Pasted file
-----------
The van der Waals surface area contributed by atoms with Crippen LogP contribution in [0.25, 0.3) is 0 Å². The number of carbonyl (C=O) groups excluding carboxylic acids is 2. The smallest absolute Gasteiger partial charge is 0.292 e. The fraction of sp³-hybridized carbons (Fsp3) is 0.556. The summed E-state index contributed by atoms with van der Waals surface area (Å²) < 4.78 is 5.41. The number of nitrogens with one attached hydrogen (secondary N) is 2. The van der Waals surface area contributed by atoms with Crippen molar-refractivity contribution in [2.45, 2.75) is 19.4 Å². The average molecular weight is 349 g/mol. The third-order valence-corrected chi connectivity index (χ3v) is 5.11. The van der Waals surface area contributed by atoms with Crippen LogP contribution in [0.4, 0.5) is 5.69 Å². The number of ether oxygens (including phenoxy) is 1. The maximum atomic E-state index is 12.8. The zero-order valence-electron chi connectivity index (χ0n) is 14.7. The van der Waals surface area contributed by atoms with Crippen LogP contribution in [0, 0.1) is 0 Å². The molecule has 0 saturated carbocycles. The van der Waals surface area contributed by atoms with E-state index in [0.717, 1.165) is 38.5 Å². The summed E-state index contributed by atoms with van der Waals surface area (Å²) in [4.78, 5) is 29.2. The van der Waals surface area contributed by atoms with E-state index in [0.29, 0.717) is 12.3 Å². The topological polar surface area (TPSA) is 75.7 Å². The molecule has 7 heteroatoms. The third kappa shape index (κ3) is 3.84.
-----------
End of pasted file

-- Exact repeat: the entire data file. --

The van der Waals surface area contributed by atoms with Crippen LogP contribution in [0.25, 0.3) is 0 Å². The number of carbonyl (C=O) groups excluding carboxylic acids is 2. The smallest absolute Gasteiger partial charge is 0.292 e. The fraction of sp³-hybridized carbons (Fsp3) is 0.556. The summed E-state index contributed by atoms with van der Waals surface area (Å²) < 4.78 is 5.41. The number of nitrogens with one attached hydrogen (secondary N) is 2. The van der Waals surface area contributed by atoms with Crippen molar-refractivity contribution in [2.45, 2.75) is 19.4 Å². The average molecular weight is 349 g/mol. The third-order valence-corrected chi connectivity index (χ3v) is 5.11. The van der Waals surface area contributed by atoms with Crippen LogP contribution in [0.4, 0.5) is 5.69 Å². The number of ether oxygens (including phenoxy) is 1. The maximum atomic E-state index is 12.8. The zero-order valence-electron chi connectivity index (χ0n) is 14.7. The van der Waals surface area contributed by atoms with Crippen LogP contribution in [0, 0.1) is 0 Å². The molecule has 0 saturated carbocycles. The van der Waals surface area contributed by atoms with E-state index in [0.717, 1.165) is 38.5 Å². The summed E-state index contributed by atoms with van der Waals surface area (Å²) in [4.78, 5) is 29.2. The van der Waals surface area contributed by atoms with E-state index in [0.29, 0.717) is 12.3 Å². The topological polar surface area (TPSA) is 75.7 Å². The molecule has 7 heteroatoms. The third kappa shape index (κ3) is 3.84.